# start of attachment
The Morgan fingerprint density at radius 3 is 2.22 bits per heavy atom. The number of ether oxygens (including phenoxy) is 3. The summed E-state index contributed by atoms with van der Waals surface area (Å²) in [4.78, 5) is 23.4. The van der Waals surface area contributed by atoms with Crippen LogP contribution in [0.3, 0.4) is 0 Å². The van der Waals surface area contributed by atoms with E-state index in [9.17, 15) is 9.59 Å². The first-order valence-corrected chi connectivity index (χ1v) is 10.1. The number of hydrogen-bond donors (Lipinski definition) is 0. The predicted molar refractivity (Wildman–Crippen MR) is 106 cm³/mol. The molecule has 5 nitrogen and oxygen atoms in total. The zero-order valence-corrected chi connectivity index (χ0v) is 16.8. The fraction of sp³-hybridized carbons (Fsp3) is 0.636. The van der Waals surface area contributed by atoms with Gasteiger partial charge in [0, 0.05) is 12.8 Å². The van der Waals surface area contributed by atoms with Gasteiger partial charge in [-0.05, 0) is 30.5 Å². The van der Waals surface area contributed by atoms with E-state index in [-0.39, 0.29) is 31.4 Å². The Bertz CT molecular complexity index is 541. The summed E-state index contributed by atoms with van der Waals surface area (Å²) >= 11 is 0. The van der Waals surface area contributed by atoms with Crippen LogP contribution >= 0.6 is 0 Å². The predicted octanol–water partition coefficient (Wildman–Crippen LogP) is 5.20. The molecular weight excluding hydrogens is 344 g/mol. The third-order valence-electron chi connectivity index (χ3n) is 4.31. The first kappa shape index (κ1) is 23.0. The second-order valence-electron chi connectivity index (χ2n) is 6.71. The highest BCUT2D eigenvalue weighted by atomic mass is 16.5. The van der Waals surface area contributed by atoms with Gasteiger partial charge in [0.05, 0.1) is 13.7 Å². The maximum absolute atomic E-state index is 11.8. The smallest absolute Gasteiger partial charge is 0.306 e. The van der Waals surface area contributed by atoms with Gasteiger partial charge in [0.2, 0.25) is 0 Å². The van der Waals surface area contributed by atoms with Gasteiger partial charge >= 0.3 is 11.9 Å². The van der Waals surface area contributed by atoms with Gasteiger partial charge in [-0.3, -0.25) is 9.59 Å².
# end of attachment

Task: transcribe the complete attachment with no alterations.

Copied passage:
The Morgan fingerprint density at radius 3 is 2.22 bits per heavy atom. The number of ether oxygens (including phenoxy) is 3. The summed E-state index contributed by atoms with van der Waals surface area (Å²) in [4.78, 5) is 23.4. The van der Waals surface area contributed by atoms with Crippen LogP contribution in [0.3, 0.4) is 0 Å². The van der Waals surface area contributed by atoms with E-state index in [9.17, 15) is 9.59 Å². The first-order valence-corrected chi connectivity index (χ1v) is 10.1. The number of hydrogen-bond donors (Lipinski definition) is 0. The predicted molar refractivity (Wildman–Crippen MR) is 106 cm³/mol. The molecule has 5 nitrogen and oxygen atoms in total. The zero-order valence-corrected chi connectivity index (χ0v) is 16.8. The fraction of sp³-hybridized carbons (Fsp3) is 0.636. The van der Waals surface area contributed by atoms with Gasteiger partial charge in [0, 0.05) is 12.8 Å². The van der Waals surface area contributed by atoms with Gasteiger partial charge in [-0.05, 0) is 30.5 Å². The van der Waals surface area contributed by atoms with E-state index in [-0.39, 0.29) is 31.4 Å². The Bertz CT molecular complexity index is 541. The summed E-state index contributed by atoms with van der Waals surface area (Å²) >= 11 is 0. The van der Waals surface area contributed by atoms with Crippen LogP contribution >= 0.6 is 0 Å². The predicted octanol–water partition coefficient (Wildman–Crippen LogP) is 5.20. The molecular weight excluding hydrogens is 344 g/mol. The third-order valence-electron chi connectivity index (χ3n) is 4.31. The first kappa shape index (κ1) is 23.0. The second-order valence-electron chi connectivity index (χ2n) is 6.71. The highest BCUT2D eigenvalue weighted by atomic mass is 16.5. The van der Waals surface area contributed by atoms with Gasteiger partial charge in [0.05, 0.1) is 13.7 Å². The maximum absolute atomic E-state index is 11.8. The smallest absolute Gasteiger partial charge is 0.306 e. The van der Waals surface area contributed by atoms with Gasteiger partial charge in [0.2, 0.25) is 0 Å². The van der Waals surface area contributed by atoms with Gasteiger partial charge >= 0.3 is 11.9 Å². The van der Waals surface area contributed by atoms with Gasteiger partial charge in [-0.3, -0.25) is 9.59 Å².